Sheri Hixon - Life Stories (2011)

Sheri Hixon

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A lot of people go through life convinced that they that should have been born 20 or 30 years earlier. Sheri Hixon could be forgiven if she felt that way. After listening to HIxon's very good debut CD Life Stories, I'm convinced she'd be a star if this were 1971 or even 1981 rather than 2011. And I hope that's not taken to mean that the songs on Life Stories are dated. It's just the way that the music industry has evolved in the last couple of decades leaves little room for the kind of maturity and refinement listeners will hear on Life Stories.

A lot of people go through life convinced that they that should have been born 20 or 30 years earlier. Sheri Hixon could be forgiven if she felt that way. After listening to HIxon's very good debut CD Life Stories, I'm convinced she'd be a star if this were 1971 or even 1981 rather than 2011. And I hope that's not taken to mean that the songs on Life Stories are dated. It's just the way that the music industry has evolved in the last couple of decades leaves little room for the kind of maturity and refinement listeners will hear on Life Stories.

The Minneapolis based vocalist, lyricist and multi-instrumentalist wrote songs and played them at home at ungodly times of day. One day, her husband heard one of Hixon's creations, and told the musician that he liked the song. He thought the tune was something Hixon heard on the radio. Hixon told him that she wrote the song, and he encouraged his wife. That piece, the country flavored "5 a.m.," tells the story of a young and growing family separated by war. "5 a.m." begins with a husband receiving his deployment papers. The balance of the song takes the form of a letter from the wife to her deployed husband. Hixon paints a picture that allows the listener to visualize her sending an e-mail filled with recollections of the last time they touched and sharing news about how quickly their year old son has grown.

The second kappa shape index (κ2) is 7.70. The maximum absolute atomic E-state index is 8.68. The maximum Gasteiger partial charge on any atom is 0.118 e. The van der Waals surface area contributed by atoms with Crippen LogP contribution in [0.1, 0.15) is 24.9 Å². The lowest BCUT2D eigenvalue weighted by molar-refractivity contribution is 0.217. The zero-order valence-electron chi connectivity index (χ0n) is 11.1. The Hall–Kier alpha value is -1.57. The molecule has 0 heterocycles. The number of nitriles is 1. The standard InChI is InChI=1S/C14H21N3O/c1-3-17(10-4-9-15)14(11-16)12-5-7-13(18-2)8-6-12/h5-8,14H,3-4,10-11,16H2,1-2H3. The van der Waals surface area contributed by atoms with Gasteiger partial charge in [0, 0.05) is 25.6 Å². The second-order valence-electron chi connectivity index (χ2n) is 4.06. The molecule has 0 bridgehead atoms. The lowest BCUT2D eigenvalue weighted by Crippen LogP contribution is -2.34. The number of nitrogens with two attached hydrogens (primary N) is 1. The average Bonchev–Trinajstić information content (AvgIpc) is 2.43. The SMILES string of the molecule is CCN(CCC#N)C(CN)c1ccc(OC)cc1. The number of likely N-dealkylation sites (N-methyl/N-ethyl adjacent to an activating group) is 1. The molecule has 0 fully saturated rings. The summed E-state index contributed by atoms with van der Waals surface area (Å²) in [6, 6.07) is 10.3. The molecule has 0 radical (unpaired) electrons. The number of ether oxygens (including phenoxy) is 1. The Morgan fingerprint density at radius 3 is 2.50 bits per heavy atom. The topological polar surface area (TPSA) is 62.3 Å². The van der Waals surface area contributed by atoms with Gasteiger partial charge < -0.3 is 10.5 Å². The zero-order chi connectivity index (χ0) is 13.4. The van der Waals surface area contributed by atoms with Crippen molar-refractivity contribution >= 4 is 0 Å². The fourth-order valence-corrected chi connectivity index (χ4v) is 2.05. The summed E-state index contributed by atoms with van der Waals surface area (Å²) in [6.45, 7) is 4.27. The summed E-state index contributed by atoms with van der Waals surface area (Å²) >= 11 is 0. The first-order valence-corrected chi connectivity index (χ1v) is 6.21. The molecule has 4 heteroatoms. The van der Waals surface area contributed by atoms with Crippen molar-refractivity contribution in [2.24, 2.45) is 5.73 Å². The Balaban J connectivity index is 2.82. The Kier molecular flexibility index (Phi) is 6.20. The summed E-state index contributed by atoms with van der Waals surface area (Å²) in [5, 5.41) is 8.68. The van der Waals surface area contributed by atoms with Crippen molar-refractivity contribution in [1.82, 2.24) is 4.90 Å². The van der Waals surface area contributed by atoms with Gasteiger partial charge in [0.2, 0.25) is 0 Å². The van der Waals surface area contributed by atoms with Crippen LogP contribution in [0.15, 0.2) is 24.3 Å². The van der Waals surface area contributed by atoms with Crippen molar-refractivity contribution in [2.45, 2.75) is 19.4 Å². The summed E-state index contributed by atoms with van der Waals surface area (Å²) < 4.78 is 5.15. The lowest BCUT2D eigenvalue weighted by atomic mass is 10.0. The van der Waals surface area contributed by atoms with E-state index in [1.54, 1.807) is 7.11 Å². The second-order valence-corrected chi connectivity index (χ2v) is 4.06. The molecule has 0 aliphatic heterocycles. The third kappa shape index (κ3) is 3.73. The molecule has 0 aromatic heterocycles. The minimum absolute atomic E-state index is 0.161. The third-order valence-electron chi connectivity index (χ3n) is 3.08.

Still, Hixon's more Patti Austin than Patty Loveless, and she showcases her jazz, pop and R&B chops throughout Life Stories. Songs such as "Come On Home" showcase Hixon's skill as a lyrical storyteller and a vocal stylist who knows how to use intonation and phrasing to convey vulnerability. The song "Hold My Heart" deals with the opposite emotion. This track features an arrangement that has a Burt Bacharach aura. "Hold My Heart" tells the story of a woman who ends a relationship with an unfaithful lover. The arrangement for this ballad has a mournful feel and HIxon's mature vocals convey the pain of discovery, the anger and realization that she must make the painful decision to let this man go. The hook in which Hixon sings "pack your bags and leave/I'll need some time to grieve/then I'll be moving on to someone who'll hold my heart/the pain will go away/and I'll forget the day/you threw away my heart like you planned it from the start" while engaging in a call and response with a mournful trumpet drives home the reality that this relationship is dead. Both "Come On Home" and "Hold My Heart" stand out as tunes that listeners will find themselves playing repeatedly. They are the strongest of a very respectable group of tunes.

Hixon represents the kind of craftsmanship that listeners used to take for granted. It's kind of hard to find that kind of refinement in the mainstream, which makes it that much sweeter when records like Life Stories come to my attention. Highly Recommended.

By Howard Dukes

 
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